In the space of just 20 years, the internet has transformed us completely. It has changed not just the structure of our brains, but the structure of the planet. Our attention spans have narrowed to the length of a Beatles song. Our lives used to feel like stories; now they’ve collapsed to a perpetually refreshing stream of tweets and posts. We outsource our memory to the ‘Cloud’, and remember nothing we don’t have to. All that exists is immediately in the now. The internet, like all technologies, is not being shaped to resemble humans. Humans are being shaped to resemble the internet. Welcome to the age of the Extreme Present.
Shumon Basar, writer, thinker and cultural critic, Douglas Coupland, the renowned author of Generation X, and Hans Ulrich Obrist, one of the world’s best-known curators, have joined forces for a special event with Intelligence Squared to explore the challenges that the planet faces in the Extreme Present. Ours is an era so unfamiliar that in their book, The Age of Earthquakes – their 21st-century update of Marshall McLuhan’s seminal 1967 book The Medium Is the Massage – Basar, Coupland and Obrist have developed a new ‘Glossarium’ to describe the unsettling experiences of the always-on, networked age. Do you suffer from ‘monophobia’ (the fear of feeling like an individual) or from ‘connectopathy’ (a range of irregular behaviours triggered by the rewiring of our brains)? Do you spend more and more of your time ‘deselfing’ (willingly diluting your sense of self by plastering the internet with as much information as possible) or, as technology makes you ever smarter yet leaves you feeling ever more stupid, maybe you – along with everyone else on the net – have begun to feel ‘smupid’?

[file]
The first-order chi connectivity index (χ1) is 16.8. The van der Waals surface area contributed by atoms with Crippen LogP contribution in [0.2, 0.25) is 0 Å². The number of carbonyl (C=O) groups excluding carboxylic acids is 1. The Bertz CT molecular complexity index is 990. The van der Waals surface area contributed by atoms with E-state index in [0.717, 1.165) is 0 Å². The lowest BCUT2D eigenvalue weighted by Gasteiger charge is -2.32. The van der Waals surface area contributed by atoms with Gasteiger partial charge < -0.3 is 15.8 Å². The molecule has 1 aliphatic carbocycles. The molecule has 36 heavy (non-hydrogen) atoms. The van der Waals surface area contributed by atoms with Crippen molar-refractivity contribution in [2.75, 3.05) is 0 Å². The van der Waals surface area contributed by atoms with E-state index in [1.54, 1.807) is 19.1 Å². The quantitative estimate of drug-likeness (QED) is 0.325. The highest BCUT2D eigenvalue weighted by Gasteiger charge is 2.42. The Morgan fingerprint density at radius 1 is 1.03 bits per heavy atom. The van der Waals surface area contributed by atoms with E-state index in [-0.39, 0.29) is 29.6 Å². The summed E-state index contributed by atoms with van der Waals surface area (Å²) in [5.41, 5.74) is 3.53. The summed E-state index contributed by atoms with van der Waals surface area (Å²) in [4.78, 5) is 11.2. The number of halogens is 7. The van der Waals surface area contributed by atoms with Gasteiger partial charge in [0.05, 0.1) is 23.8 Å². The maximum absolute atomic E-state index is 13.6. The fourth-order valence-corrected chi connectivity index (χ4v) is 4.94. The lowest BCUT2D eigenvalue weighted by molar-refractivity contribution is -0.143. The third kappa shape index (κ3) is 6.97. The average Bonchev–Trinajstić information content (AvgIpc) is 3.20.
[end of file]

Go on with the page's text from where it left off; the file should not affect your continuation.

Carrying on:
New times require new means of understanding. We were joined by these three commentators on the digital age as they conducted a rapid-fire event on March 5, together with a panel of eminent experts, as they examined the neurological, social, cultural and geological effects that the Extreme Present is having on our brains, our lives and our planet.